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State backs plans for operating rooms

Baystate Franklin says construction on new $23M building could begin in fall

A draft drawing of the new Baystate Franklin Medical Center surgery building.
(Submitted image)

A draft drawing of the new Baystate Franklin Medical Center surgery building. (Submitted image)

GREENFIELD — Baystate Franklin Medical Center passed a major hurdle in its efforts to enable area residents to receive more health care services close to home in Greenfield and recruit additional physicians to the region.

The Massachusetts Public Health Council approved the hospital’s request for determination of need to support its plan to replace and renovate the current operating rooms. The state is required to review all proposed hospital projects that cost at least $14.5 million.

The approval allows the hospital to move forward in its $23 million construction project that would build a new 23,000-square-foot building at the intersection of Beacon and North streets.

The next step is funding the project. The hospital plans to pay for the new building through a combination of borrowing, equity from Baystate Health, and community support. The hospital plans to reach out to the community for financial support in a campaign, but it has not yet determined how much it will ask for and when. Hospital officials say they are confident they can acquire the necessary money.

If funding is secured, patients can expect to be treated in the facilities by spring 2016. Construction is anticipated to start in the fall.

The project would replace the existing operating rooms that were originally built in 1974 and allow for space for modern equipment.

“It’s going to revamp our facility into a state-of-the-art 21st-century building,” said hospital President Steven Bradley. “Going forward, we will be in a strong position that will benefit our patients. We will be able to attract the strongest and most capable surgeons that a community hospital can attract.”

The expansion project would allow the hospital to upgrade the operating rooms and bring in modern equipment — most pieces are too large for the existing rooms — which in turn attracts skilled physicians to the hospital.

“Surgeons know they will be able to use all of their skills in state-of-the-art surgical facilities,” Bradley said. “Surgeons are in high demand. To be able to recruit them, we need to have a facility that is current and attractive for physicians to practice.”

As part of the construction, the hospital is obligated by the state to give out $228,921 a year for five years in grants toward community health improvement projects in the Franklin County/North Quabbin region. The hospital’s community benefits advisory council and its community partners have not determined which programs will get a slice of the money, but one area being eyed for a grant could help address the current opioid crisis, Bradley said.

The new building would be constructed on vacant hospital property that is adjacent to the current surgical building. The two buildings would be separated by a strip of land and connected by a corridor.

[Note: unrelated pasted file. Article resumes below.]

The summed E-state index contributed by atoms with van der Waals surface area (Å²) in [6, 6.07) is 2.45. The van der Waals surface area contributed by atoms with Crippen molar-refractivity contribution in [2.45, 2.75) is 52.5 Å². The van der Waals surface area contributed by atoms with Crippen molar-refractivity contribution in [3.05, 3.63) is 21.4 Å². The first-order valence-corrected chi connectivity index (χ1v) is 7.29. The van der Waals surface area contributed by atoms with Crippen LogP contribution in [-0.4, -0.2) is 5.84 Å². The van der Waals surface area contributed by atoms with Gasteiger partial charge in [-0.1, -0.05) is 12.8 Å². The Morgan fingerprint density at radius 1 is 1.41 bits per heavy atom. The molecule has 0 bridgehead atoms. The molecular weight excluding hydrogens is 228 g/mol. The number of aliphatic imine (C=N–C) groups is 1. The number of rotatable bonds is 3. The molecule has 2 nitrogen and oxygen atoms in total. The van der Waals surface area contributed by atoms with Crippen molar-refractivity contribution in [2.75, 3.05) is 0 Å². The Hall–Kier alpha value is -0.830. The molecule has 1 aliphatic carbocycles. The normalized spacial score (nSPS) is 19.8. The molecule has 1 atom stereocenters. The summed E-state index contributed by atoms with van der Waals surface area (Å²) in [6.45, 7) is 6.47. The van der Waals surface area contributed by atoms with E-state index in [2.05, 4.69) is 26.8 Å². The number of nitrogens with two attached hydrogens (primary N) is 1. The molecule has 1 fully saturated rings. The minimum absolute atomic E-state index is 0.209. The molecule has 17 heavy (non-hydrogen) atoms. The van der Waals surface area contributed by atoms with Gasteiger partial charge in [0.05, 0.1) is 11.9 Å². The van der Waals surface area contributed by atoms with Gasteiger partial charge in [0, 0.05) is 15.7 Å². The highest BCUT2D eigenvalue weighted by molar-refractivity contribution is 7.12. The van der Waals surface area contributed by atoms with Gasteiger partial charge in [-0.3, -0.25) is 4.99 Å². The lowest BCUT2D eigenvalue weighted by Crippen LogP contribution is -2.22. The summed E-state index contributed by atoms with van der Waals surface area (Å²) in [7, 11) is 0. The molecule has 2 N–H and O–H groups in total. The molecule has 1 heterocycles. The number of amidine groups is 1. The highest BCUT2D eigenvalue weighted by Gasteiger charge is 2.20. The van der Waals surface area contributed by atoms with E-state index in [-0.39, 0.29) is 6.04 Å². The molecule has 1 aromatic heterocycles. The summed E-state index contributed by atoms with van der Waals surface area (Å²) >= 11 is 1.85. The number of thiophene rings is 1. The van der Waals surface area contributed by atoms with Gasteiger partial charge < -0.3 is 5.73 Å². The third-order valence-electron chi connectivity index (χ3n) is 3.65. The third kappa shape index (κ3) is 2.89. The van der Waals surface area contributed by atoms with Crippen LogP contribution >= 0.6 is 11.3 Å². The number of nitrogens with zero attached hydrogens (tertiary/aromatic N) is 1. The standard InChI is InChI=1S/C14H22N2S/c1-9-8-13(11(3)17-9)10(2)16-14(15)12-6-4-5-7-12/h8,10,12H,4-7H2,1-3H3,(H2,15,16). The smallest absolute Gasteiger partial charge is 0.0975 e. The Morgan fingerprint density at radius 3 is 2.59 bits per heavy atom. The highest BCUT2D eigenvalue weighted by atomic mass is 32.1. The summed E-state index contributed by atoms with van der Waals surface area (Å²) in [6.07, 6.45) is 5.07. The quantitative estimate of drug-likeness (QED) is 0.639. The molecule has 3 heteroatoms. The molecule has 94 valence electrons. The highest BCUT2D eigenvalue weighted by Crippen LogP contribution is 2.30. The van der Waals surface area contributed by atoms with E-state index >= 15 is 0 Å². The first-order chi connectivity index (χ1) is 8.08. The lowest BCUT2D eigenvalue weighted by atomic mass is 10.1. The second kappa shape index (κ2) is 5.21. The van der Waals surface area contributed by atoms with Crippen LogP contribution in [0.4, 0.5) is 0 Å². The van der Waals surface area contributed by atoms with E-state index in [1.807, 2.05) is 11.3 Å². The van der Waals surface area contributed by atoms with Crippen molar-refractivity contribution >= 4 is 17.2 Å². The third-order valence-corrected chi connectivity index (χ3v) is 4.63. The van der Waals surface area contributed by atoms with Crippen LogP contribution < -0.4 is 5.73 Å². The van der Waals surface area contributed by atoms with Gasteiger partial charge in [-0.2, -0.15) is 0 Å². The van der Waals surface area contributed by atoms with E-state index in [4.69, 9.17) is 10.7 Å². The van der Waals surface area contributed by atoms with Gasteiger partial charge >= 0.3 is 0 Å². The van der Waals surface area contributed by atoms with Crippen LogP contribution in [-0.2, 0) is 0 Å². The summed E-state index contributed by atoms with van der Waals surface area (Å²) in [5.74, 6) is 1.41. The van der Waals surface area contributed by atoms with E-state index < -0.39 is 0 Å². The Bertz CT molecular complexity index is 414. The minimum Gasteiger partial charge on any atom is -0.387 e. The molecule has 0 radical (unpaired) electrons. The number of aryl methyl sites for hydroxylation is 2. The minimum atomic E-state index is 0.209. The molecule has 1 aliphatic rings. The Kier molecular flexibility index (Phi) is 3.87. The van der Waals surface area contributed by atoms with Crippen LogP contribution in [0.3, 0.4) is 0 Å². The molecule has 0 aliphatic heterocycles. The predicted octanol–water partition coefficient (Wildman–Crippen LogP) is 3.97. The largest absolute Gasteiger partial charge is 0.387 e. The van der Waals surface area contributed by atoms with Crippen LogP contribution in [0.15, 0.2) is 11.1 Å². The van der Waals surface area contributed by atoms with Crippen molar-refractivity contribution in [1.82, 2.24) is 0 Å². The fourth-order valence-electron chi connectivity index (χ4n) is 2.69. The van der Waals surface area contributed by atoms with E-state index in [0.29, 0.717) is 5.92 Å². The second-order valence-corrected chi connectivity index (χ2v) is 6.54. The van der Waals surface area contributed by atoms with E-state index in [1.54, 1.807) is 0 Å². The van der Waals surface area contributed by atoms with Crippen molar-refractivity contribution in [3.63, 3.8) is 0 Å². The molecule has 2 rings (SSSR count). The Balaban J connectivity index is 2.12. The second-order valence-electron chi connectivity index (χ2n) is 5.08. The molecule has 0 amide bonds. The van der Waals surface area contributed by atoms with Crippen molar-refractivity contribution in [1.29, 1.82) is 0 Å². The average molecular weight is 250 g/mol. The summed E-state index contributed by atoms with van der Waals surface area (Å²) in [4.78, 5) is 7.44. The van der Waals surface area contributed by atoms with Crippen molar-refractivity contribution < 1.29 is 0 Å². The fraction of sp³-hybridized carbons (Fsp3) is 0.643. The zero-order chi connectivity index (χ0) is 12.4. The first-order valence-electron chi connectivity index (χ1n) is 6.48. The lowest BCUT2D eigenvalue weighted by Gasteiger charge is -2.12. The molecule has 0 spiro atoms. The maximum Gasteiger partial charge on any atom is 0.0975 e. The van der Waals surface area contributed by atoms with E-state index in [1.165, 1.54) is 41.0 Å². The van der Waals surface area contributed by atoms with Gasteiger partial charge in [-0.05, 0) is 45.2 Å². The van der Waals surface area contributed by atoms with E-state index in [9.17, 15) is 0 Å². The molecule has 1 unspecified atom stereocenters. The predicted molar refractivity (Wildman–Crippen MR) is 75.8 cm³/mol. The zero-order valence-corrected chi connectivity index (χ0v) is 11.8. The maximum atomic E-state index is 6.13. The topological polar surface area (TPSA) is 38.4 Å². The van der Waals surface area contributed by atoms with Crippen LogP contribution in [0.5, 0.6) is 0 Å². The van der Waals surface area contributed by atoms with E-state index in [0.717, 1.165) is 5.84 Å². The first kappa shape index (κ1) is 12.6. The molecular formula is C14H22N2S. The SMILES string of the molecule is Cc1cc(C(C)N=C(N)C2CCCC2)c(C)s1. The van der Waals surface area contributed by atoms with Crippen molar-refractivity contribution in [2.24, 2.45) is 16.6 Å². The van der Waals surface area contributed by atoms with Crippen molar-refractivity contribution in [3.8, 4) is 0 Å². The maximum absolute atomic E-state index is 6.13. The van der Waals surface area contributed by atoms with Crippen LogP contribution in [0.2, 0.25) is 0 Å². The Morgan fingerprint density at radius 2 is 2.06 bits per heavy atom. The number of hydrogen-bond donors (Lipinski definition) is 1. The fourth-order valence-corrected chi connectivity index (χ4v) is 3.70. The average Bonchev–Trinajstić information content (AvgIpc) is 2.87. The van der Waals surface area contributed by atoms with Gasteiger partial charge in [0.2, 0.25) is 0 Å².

The hospital would replace four of its existing operating rooms and renovate one remaining operating room, according to Daren M. Gray, the project manager and engineer at the hospital. It would then construct four larger operating rooms and convert the former four rooms into space for endoscopy — services in which the doctor looks inside the body.

In addition to the operating rooms, the new building would include pre-operation and recovery rooms, a loading dock and waiting area.

The average size of the operating rooms would increase from 450 to 650 square feet and the total space from the waiting room to the operating room will double from 5,000 square feet to 10,000 square feet. The goal is to enhance patient privacy and comfort. The post-operative rooms would also get solid walls to that effect.

Turning point

The project marks a turning point in the hospital in its goal to meet community expectations.

“One of the things we heard very clearly during the nurse contract negotiations is the community wanted to ensure that the hospital remained a full-service community hospital,” Bradley said. “It was a demand from the community. This will enable us to far better meet that expectation.”

“The hospital is really owned by the people of Franklin County,” Bradley said. “We’re a tax-exempt nonprofit. We exist for the purpose of providing necessary and needed community hospital services to the residents of the county.”

With the promise of new operating rooms, the hospital has already been attracting talented physicians and reversing the downward trend in its volume of surgeries.

Between fiscal years 2012 and 2014, there was a 32 percent reduction in the amount of surgical minutes. The hospital, however, is projecting there to be at least a 10 percent increase in surgery time from patients returning to the hospital for next year, Bradley said.

In line with that goal is Baystate Health’s plan to bring speciality services from Springfield to Greenfield where appropriate, Bradley said. Some surgeons will now come up to Franklin County to perform surgeries one to two days a week.

“One of the things I feel strongly about is people in Franklin County deserve the same level of care that people at community hospitals all over the state get. We don’t want people to feel the need to travel to another hospital far away from home,” Bradley said.

You can reach Kathleen McKiernan at: kmckiernan@recorder.com or 413-772-0261 ext. 268 On Twitter, follow @RecorderKatMcK

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